Development Of Clairvoyant Powers With Meditation
Can one develop clairvoyant powers through practicing Buddhism? Is this a worthwhile goal to pursue?
Yes, one can, but that isn't the principal goal of Dharma practice. Some people get very excited about the prospect of having clairvoyance. "Wait until I tell my friends about this! Everyone will think I'm special and will come to ask me for advice." What an egotistical motivation for wanting to be clairvoyant! If we still get angry and are unable to control what we say, think, and do, what use is running after clairvoyance? Desiring clairvoyant powers because we want to be famous and well-respected is not only a distraction to our practice, but antithetical to it. Becoming a kind and altruistic person benefits both ourselves and others much more.
Once a child asked me if I had clairvoyance. Could I bend a spoon through concentration? Could I stop a clock or walk through a wall? I told him no, and even if I could, what use would it be? Would that lessen the suffering in the world? In fact, the person whose spoon I ruined may suffer more! The point of our human existence isn't to build up our egos, but to develop a kind heart and a sense of universal responsibility working for world peace. Loving-kindness is the real miracle!
If one has a kind heart, then developing clairvoyant powers could be beneficial for others. However, sincere practitioners do not go around advertising their clairvoyance. In fact, most of them will deny they have such abilities and will be very humble. The Buddha warned against public displays of clairvoyance unless they were necessary to benefit others. Humble people are actually more impressive than boastful ones. Their serenity and respect for others shine through, and this gladdens our heart. People who have subdued pride, loving-kindness toward others, and are developing their wisdom are people we can trust. Such people are working for the benefit of others, not for their own prestige and wealth.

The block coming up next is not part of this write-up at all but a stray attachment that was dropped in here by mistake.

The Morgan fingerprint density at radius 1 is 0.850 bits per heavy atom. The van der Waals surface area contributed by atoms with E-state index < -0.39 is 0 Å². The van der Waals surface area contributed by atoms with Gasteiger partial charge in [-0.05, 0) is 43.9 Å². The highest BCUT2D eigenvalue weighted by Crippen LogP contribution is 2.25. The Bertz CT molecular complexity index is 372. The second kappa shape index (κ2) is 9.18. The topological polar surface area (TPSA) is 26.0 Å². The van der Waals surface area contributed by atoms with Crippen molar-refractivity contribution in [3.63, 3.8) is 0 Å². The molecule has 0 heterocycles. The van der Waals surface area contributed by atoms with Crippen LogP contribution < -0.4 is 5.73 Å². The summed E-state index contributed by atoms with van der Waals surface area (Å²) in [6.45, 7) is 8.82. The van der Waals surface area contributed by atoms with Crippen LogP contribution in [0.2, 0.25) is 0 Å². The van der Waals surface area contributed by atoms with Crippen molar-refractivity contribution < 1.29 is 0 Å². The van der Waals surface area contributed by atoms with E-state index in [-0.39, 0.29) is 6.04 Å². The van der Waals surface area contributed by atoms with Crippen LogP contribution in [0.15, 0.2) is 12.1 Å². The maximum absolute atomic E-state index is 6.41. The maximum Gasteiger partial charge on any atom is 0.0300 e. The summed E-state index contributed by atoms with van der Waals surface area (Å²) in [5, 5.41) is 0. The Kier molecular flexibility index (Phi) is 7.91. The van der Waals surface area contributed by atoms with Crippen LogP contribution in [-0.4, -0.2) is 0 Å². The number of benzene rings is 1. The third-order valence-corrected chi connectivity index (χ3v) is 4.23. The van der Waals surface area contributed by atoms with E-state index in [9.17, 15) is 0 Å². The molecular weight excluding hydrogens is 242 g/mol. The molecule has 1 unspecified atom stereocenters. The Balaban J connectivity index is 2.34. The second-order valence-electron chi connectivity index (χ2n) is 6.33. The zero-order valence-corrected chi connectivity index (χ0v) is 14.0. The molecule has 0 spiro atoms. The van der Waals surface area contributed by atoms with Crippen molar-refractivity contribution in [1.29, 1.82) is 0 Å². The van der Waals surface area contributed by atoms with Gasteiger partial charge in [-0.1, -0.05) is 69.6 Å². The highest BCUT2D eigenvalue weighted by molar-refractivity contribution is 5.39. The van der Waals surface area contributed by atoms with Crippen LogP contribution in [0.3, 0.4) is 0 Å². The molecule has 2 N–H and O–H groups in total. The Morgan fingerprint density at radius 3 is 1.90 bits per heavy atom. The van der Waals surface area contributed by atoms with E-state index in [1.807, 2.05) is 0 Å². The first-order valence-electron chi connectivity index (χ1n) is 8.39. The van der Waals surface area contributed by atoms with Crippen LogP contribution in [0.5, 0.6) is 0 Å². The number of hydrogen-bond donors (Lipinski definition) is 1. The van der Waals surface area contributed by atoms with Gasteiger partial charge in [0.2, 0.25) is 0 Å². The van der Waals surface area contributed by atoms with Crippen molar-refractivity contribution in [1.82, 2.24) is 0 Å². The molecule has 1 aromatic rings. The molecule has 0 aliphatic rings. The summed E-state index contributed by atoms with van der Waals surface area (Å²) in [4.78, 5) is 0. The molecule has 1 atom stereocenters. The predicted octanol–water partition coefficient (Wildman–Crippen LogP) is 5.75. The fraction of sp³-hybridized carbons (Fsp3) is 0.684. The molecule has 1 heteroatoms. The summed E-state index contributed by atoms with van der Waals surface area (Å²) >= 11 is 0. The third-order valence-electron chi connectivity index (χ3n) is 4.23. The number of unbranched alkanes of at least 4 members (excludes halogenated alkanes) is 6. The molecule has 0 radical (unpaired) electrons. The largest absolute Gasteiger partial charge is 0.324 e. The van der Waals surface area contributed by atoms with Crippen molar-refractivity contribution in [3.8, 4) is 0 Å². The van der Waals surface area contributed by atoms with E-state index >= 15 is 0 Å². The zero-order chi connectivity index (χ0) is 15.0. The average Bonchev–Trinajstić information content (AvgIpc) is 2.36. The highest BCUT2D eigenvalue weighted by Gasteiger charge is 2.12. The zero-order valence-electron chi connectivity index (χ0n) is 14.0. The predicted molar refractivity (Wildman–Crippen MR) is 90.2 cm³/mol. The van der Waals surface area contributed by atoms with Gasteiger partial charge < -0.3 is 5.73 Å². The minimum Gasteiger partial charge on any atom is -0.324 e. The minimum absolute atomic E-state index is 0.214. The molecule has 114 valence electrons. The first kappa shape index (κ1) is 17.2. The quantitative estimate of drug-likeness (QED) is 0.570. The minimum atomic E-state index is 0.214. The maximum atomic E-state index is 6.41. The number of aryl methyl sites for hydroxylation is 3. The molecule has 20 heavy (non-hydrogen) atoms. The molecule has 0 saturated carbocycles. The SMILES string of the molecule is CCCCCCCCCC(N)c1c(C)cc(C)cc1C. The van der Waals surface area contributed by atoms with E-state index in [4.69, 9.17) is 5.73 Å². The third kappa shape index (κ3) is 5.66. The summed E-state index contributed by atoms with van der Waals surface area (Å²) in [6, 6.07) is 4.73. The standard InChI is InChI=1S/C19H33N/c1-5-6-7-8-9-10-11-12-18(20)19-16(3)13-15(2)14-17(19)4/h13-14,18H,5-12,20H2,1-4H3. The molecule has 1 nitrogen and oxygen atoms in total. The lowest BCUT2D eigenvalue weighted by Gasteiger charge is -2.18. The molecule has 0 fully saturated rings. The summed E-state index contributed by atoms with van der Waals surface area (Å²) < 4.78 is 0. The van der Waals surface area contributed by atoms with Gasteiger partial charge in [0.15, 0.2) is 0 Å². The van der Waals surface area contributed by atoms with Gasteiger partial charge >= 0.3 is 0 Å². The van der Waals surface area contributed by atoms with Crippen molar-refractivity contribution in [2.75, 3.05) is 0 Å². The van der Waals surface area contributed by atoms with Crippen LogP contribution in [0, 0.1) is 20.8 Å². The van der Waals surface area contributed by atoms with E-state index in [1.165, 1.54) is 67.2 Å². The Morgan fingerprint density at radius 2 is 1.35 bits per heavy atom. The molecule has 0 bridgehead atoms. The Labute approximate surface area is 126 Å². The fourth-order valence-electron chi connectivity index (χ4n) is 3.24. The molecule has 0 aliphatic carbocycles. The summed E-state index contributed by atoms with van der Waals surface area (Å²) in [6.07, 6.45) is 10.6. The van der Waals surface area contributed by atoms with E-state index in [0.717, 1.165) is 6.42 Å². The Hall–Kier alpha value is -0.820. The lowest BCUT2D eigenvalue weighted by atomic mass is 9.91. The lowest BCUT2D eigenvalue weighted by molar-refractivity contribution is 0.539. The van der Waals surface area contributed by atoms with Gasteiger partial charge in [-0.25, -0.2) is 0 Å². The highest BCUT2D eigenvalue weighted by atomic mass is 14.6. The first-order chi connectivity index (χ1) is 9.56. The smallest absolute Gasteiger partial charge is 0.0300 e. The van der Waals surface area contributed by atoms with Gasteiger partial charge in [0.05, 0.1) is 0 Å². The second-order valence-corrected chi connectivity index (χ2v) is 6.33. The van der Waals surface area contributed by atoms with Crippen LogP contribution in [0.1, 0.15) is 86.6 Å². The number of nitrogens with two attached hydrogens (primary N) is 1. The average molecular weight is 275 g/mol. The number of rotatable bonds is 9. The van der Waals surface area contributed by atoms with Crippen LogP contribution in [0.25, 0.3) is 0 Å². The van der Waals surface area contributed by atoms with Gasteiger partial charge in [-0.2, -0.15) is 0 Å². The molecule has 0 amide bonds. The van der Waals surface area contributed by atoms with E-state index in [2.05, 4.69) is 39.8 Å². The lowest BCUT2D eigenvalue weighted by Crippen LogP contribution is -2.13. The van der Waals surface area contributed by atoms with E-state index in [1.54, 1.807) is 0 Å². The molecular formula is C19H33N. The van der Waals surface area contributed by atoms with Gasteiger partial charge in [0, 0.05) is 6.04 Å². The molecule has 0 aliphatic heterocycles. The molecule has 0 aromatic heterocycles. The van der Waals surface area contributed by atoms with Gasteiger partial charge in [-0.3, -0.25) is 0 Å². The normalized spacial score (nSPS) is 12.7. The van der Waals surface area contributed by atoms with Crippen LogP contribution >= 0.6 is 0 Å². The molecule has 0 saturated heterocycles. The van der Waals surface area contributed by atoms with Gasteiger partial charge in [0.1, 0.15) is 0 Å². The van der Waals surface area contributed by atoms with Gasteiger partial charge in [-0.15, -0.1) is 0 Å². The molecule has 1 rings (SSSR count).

Can Meditation be Dangerous?
Can meditation be dangerous? Some people say you can go crazy from it. Is that true?
If we learn to meditate from an experienced teacher who instructs us in a reliable method, and if we follow these instructions correctly, there is no danger at all. Meditation is simply building up good habits of the mind. We do this in a gradual fashion. Thus, doing advanced practices without proper instruction is unwise. If we build up our capabilities gradually, we will be able to progress to more advanced practices without difficulty, and one day will become a Buddha.
Reprinted with permission of the publisher,
Snow Lion Publications. ©2001.
Buddhism for Beginners
by Thubten Chodron.
This user’s guide to Buddhist basics takes the most commonly asked questions—beginning with “What is the essence of the Buddha’s teachings?”—and provides simple answers in plain English. Thubten Chodron’s responses to the questions that always seem to arise among people approaching Buddhism make this an exceptionally complete and accessible introduction—as well as a manual for living a more peaceful, mindful, and satisfying Life. Buddhism for Beginners is an ideal first book on the subject for anyone, but it’s also a wonderful resource for seasoned students, since the question-and-answer format makes it easy to find just the topic you’re looking for.
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About the Author
Bhikshuni Thubten Chodron, an American-born Tibetan Buddhist nun, has studied and practiced Buddhism in India and Nepal since 1975. Ven. Chodron travels worldwide teaching and leading meditation retreats and is known for her clear and practical explanations of the Buddha's teachings. She is the author of Buddhism for Beginners, Working with Anger, Taming The MInd, and Open Heart, Clear Mind. Visit her website at www.thubtenchodron.org.